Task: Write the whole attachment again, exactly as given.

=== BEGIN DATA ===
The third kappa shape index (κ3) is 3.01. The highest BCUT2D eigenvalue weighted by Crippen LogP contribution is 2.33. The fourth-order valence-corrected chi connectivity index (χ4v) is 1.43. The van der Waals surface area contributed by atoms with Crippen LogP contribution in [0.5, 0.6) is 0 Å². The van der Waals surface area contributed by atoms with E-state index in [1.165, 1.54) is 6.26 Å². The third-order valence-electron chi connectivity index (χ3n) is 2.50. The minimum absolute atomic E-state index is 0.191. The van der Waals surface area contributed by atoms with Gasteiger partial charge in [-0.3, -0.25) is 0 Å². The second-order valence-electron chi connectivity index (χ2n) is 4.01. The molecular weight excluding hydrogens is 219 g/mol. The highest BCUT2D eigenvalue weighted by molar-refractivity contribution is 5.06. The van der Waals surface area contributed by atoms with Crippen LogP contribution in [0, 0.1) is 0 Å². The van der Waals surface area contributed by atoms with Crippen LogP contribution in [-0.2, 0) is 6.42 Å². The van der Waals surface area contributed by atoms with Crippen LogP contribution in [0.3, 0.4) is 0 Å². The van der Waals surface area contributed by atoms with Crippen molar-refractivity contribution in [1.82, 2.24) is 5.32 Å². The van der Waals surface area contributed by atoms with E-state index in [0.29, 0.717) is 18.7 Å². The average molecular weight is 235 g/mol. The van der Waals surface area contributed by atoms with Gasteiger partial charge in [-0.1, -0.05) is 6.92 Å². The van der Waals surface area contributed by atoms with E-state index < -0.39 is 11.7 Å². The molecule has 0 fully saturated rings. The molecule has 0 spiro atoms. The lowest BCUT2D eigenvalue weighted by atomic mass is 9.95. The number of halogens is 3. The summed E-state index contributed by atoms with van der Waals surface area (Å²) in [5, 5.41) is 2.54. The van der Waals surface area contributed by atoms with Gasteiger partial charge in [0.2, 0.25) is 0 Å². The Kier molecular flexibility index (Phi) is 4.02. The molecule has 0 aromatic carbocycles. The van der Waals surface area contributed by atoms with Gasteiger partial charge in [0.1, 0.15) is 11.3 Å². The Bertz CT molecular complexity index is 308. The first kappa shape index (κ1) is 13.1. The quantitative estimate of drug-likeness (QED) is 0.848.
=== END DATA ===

The third kappa shape index (κ3) is 3.01. The highest BCUT2D eigenvalue weighted by Crippen LogP contribution is 2.33. The fourth-order valence-corrected chi connectivity index (χ4v) is 1.43. The van der Waals surface area contributed by atoms with Crippen LogP contribution in [0.5, 0.6) is 0 Å². The van der Waals surface area contributed by atoms with E-state index in [1.165, 1.54) is 6.26 Å². The third-order valence-electron chi connectivity index (χ3n) is 2.50. The minimum absolute atomic E-state index is 0.191. The van der Waals surface area contributed by atoms with Gasteiger partial charge in [-0.3, -0.25) is 0 Å². The second-order valence-electron chi connectivity index (χ2n) is 4.01. The molecular weight excluding hydrogens is 219 g/mol. The highest BCUT2D eigenvalue weighted by molar-refractivity contribution is 5.06. The van der Waals surface area contributed by atoms with Crippen LogP contribution in [0, 0.1) is 0 Å². The van der Waals surface area contributed by atoms with Crippen LogP contribution in [-0.2, 0) is 6.42 Å². The van der Waals surface area contributed by atoms with Crippen LogP contribution in [0.3, 0.4) is 0 Å². The van der Waals surface area contributed by atoms with Crippen molar-refractivity contribution in [1.82, 2.24) is 5.32 Å². The van der Waals surface area contributed by atoms with E-state index in [0.29, 0.717) is 18.7 Å². The average molecular weight is 235 g/mol. The van der Waals surface area contributed by atoms with Gasteiger partial charge in [-0.1, -0.05) is 6.92 Å². The van der Waals surface area contributed by atoms with E-state index < -0.39 is 11.7 Å². The molecule has 0 fully saturated rings. The molecule has 0 spiro atoms. The lowest BCUT2D eigenvalue weighted by atomic mass is 9.95. The number of halogens is 3. The summed E-state index contributed by atoms with van der Waals surface area (Å²) in [5, 5.41) is 2.54. The van der Waals surface area contributed by atoms with Gasteiger partial charge in [0.2, 0.25) is 0 Å². The Kier molecular flexibility index (Phi) is 4.02. The molecule has 0 aromatic carbocycles. The van der Waals surface area contributed by atoms with Gasteiger partial charge in [0.1, 0.15) is 11.3 Å². The Bertz CT molecular complexity index is 308. The first kappa shape index (κ1) is 13.1. The quantitative estimate of drug-likeness (QED) is 0.848.